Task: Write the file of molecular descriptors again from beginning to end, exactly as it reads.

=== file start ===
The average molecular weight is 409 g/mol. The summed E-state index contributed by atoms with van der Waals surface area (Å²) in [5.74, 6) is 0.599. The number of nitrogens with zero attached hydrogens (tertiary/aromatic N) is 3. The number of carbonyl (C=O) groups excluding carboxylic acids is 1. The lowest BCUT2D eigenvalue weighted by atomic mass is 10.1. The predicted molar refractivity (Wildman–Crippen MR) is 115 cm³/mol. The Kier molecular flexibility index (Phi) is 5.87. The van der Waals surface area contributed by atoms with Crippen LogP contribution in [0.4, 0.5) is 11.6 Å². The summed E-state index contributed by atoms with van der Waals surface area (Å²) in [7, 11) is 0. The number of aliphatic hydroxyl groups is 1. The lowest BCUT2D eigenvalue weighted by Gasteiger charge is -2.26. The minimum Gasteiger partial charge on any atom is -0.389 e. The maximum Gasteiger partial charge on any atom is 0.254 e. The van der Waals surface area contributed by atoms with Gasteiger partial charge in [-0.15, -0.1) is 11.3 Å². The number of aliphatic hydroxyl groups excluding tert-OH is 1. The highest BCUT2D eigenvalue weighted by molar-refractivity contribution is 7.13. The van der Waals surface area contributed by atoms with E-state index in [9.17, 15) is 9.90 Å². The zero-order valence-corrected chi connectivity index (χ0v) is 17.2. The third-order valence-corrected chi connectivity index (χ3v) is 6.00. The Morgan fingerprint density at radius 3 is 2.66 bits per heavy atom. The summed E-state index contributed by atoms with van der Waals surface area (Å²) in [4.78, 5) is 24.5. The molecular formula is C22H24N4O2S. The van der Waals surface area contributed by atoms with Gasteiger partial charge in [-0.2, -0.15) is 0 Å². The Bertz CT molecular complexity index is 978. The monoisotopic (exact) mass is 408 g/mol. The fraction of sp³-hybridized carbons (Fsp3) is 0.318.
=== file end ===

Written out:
The average molecular weight is 409 g/mol. The summed E-state index contributed by atoms with van der Waals surface area (Å²) in [5.74, 6) is 0.599. The number of nitrogens with zero attached hydrogens (tertiary/aromatic N) is 3. The number of carbonyl (C=O) groups excluding carboxylic acids is 1. The lowest BCUT2D eigenvalue weighted by atomic mass is 10.1. The predicted molar refractivity (Wildman–Crippen MR) is 115 cm³/mol. The Kier molecular flexibility index (Phi) is 5.87. The van der Waals surface area contributed by atoms with Crippen LogP contribution in [0.4, 0.5) is 11.6 Å². The summed E-state index contributed by atoms with van der Waals surface area (Å²) in [7, 11) is 0. The number of aliphatic hydroxyl groups is 1. The lowest BCUT2D eigenvalue weighted by Gasteiger charge is -2.26. The minimum Gasteiger partial charge on any atom is -0.389 e. The maximum Gasteiger partial charge on any atom is 0.254 e. The van der Waals surface area contributed by atoms with Gasteiger partial charge in [-0.15, -0.1) is 11.3 Å². The number of aliphatic hydroxyl groups excluding tert-OH is 1. The highest BCUT2D eigenvalue weighted by molar-refractivity contribution is 7.13. The van der Waals surface area contributed by atoms with E-state index in [9.17, 15) is 9.90 Å². The zero-order valence-corrected chi connectivity index (χ0v) is 17.2. The third-order valence-corrected chi connectivity index (χ3v) is 6.00. The Morgan fingerprint density at radius 3 is 2.66 bits per heavy atom. The summed E-state index contributed by atoms with van der Waals surface area (Å²) in [4.78, 5) is 24.5. The molecular formula is C22H24N4O2S. The van der Waals surface area contributed by atoms with Gasteiger partial charge in [-0.2, -0.15) is 0 Å². The Bertz CT molecular complexity index is 978. The monoisotopic (exact) mass is 408 g/mol. The fraction of sp³-hybridized carbons (Fsp3) is 0.318.